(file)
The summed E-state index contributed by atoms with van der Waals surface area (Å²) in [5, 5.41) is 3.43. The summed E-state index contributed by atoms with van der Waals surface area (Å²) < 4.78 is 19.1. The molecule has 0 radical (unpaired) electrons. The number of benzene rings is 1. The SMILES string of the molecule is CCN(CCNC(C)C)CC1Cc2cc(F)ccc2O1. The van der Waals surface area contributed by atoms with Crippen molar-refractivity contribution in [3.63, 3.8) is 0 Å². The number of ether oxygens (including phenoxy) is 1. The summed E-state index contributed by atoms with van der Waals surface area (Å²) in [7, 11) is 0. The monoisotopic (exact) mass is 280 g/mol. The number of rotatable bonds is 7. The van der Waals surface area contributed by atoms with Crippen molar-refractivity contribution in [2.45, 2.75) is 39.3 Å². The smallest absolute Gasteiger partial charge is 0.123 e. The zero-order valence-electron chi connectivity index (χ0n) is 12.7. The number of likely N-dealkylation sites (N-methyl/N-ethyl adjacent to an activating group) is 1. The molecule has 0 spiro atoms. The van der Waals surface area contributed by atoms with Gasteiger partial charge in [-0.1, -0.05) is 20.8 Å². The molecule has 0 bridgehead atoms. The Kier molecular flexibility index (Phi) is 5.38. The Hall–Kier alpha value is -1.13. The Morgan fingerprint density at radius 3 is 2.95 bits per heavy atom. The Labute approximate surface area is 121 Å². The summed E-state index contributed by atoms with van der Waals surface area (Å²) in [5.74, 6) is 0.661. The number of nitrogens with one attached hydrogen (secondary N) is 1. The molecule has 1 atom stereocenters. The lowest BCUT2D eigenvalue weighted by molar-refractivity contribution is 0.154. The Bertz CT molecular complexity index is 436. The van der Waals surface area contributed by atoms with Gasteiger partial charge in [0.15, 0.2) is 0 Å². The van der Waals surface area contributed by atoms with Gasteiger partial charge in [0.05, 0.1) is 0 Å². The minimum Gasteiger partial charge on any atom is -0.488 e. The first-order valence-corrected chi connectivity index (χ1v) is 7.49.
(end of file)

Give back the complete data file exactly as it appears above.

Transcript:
The summed E-state index contributed by atoms with van der Waals surface area (Å²) in [5, 5.41) is 3.43. The summed E-state index contributed by atoms with van der Waals surface area (Å²) < 4.78 is 19.1. The molecule has 0 radical (unpaired) electrons. The number of benzene rings is 1. The SMILES string of the molecule is CCN(CCNC(C)C)CC1Cc2cc(F)ccc2O1. The van der Waals surface area contributed by atoms with Crippen molar-refractivity contribution in [3.63, 3.8) is 0 Å². The number of ether oxygens (including phenoxy) is 1. The summed E-state index contributed by atoms with van der Waals surface area (Å²) in [7, 11) is 0. The monoisotopic (exact) mass is 280 g/mol. The number of rotatable bonds is 7. The van der Waals surface area contributed by atoms with Crippen molar-refractivity contribution in [2.45, 2.75) is 39.3 Å². The smallest absolute Gasteiger partial charge is 0.123 e. The zero-order valence-electron chi connectivity index (χ0n) is 12.7. The number of likely N-dealkylation sites (N-methyl/N-ethyl adjacent to an activating group) is 1. The molecule has 0 spiro atoms. The van der Waals surface area contributed by atoms with Gasteiger partial charge in [-0.1, -0.05) is 20.8 Å². The molecule has 0 bridgehead atoms. The Kier molecular flexibility index (Phi) is 5.38. The Hall–Kier alpha value is -1.13. The Morgan fingerprint density at radius 3 is 2.95 bits per heavy atom. The Labute approximate surface area is 121 Å². The summed E-state index contributed by atoms with van der Waals surface area (Å²) in [5.74, 6) is 0.661. The number of nitrogens with one attached hydrogen (secondary N) is 1. The molecule has 1 atom stereocenters. The lowest BCUT2D eigenvalue weighted by molar-refractivity contribution is 0.154. The Bertz CT molecular complexity index is 436. The van der Waals surface area contributed by atoms with Gasteiger partial charge in [0.15, 0.2) is 0 Å². The van der Waals surface area contributed by atoms with Gasteiger partial charge in [0.05, 0.1) is 0 Å². The minimum Gasteiger partial charge on any atom is -0.488 e. The first-order valence-corrected chi connectivity index (χ1v) is 7.49.